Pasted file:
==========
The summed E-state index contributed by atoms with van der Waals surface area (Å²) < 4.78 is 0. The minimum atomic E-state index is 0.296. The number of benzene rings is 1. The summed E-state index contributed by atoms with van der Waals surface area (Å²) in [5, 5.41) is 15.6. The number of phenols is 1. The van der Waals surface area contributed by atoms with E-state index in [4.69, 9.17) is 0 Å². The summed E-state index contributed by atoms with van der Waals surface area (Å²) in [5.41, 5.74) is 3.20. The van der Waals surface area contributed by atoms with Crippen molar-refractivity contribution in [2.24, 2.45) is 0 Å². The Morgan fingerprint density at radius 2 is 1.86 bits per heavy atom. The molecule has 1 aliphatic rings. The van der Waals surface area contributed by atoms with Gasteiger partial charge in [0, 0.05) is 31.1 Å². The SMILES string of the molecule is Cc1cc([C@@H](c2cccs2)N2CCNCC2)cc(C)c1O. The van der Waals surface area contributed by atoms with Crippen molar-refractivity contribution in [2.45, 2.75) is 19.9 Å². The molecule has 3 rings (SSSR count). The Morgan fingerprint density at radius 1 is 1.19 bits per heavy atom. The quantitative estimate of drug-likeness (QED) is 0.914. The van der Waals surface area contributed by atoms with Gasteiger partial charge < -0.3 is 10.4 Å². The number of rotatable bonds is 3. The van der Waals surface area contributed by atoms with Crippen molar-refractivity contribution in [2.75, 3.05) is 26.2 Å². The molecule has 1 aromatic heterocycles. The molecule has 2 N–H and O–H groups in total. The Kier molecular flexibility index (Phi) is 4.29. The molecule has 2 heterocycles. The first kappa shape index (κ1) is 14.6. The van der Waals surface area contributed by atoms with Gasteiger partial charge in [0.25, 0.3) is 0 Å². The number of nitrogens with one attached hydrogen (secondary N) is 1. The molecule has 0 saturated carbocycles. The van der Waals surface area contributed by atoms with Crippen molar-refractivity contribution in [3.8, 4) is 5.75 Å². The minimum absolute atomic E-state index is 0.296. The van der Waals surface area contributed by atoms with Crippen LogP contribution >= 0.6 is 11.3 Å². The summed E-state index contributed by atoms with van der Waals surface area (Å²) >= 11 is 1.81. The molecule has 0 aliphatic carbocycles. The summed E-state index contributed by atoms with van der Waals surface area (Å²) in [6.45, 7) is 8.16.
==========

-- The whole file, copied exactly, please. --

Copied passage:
The summed E-state index contributed by atoms with van der Waals surface area (Å²) < 4.78 is 0. The minimum atomic E-state index is 0.296. The number of benzene rings is 1. The summed E-state index contributed by atoms with van der Waals surface area (Å²) in [5, 5.41) is 15.6. The number of phenols is 1. The van der Waals surface area contributed by atoms with E-state index in [4.69, 9.17) is 0 Å². The summed E-state index contributed by atoms with van der Waals surface area (Å²) in [5.41, 5.74) is 3.20. The van der Waals surface area contributed by atoms with Crippen molar-refractivity contribution in [2.24, 2.45) is 0 Å². The Morgan fingerprint density at radius 2 is 1.86 bits per heavy atom. The molecule has 1 aliphatic rings. The van der Waals surface area contributed by atoms with Gasteiger partial charge in [0, 0.05) is 31.1 Å². The SMILES string of the molecule is Cc1cc([C@@H](c2cccs2)N2CCNCC2)cc(C)c1O. The van der Waals surface area contributed by atoms with Crippen molar-refractivity contribution in [2.45, 2.75) is 19.9 Å². The molecule has 3 rings (SSSR count). The Morgan fingerprint density at radius 1 is 1.19 bits per heavy atom. The quantitative estimate of drug-likeness (QED) is 0.914. The van der Waals surface area contributed by atoms with Gasteiger partial charge < -0.3 is 10.4 Å². The number of rotatable bonds is 3. The van der Waals surface area contributed by atoms with Crippen molar-refractivity contribution in [2.75, 3.05) is 26.2 Å². The molecule has 1 aromatic heterocycles. The molecule has 2 N–H and O–H groups in total. The Kier molecular flexibility index (Phi) is 4.29. The molecule has 2 heterocycles. The first kappa shape index (κ1) is 14.6. The van der Waals surface area contributed by atoms with Gasteiger partial charge in [0.25, 0.3) is 0 Å². The number of nitrogens with one attached hydrogen (secondary N) is 1. The molecule has 0 saturated carbocycles. The van der Waals surface area contributed by atoms with Crippen molar-refractivity contribution in [3.8, 4) is 5.75 Å². The minimum absolute atomic E-state index is 0.296. The van der Waals surface area contributed by atoms with Crippen LogP contribution >= 0.6 is 11.3 Å². The summed E-state index contributed by atoms with van der Waals surface area (Å²) >= 11 is 1.81. The molecule has 0 aliphatic carbocycles. The summed E-state index contributed by atoms with van der Waals surface area (Å²) in [6.45, 7) is 8.16.